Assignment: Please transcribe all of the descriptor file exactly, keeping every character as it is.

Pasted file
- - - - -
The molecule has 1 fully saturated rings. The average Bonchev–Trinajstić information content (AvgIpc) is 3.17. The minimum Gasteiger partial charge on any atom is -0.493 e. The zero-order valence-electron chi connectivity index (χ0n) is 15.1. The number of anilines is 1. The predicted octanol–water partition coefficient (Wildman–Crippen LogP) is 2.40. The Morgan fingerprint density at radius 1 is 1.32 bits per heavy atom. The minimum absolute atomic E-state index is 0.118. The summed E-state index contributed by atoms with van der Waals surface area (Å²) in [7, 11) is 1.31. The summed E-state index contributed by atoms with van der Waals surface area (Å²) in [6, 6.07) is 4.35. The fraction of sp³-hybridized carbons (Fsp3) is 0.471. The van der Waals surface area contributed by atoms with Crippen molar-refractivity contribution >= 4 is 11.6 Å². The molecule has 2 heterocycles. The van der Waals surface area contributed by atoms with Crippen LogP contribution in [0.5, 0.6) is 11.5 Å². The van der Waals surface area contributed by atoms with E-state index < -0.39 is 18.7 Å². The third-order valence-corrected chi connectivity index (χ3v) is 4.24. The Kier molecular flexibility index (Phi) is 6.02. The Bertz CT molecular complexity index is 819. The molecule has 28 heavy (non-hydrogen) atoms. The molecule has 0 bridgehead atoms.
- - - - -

The molecule has 1 fully saturated rings. The average Bonchev–Trinajstić information content (AvgIpc) is 3.17. The minimum Gasteiger partial charge on any atom is -0.493 e. The zero-order valence-electron chi connectivity index (χ0n) is 15.1. The number of anilines is 1. The predicted octanol–water partition coefficient (Wildman–Crippen LogP) is 2.40. The Morgan fingerprint density at radius 1 is 1.32 bits per heavy atom. The minimum absolute atomic E-state index is 0.118. The summed E-state index contributed by atoms with van der Waals surface area (Å²) in [7, 11) is 1.31. The summed E-state index contributed by atoms with van der Waals surface area (Å²) in [6, 6.07) is 4.35. The fraction of sp³-hybridized carbons (Fsp3) is 0.471. The van der Waals surface area contributed by atoms with Crippen molar-refractivity contribution >= 4 is 11.6 Å². The molecule has 2 heterocycles. The van der Waals surface area contributed by atoms with Crippen LogP contribution in [0.5, 0.6) is 11.5 Å². The van der Waals surface area contributed by atoms with E-state index < -0.39 is 18.7 Å². The third-order valence-corrected chi connectivity index (χ3v) is 4.24. The Kier molecular flexibility index (Phi) is 6.02. The Bertz CT molecular complexity index is 819. The molecule has 28 heavy (non-hydrogen) atoms. The molecule has 0 bridgehead atoms.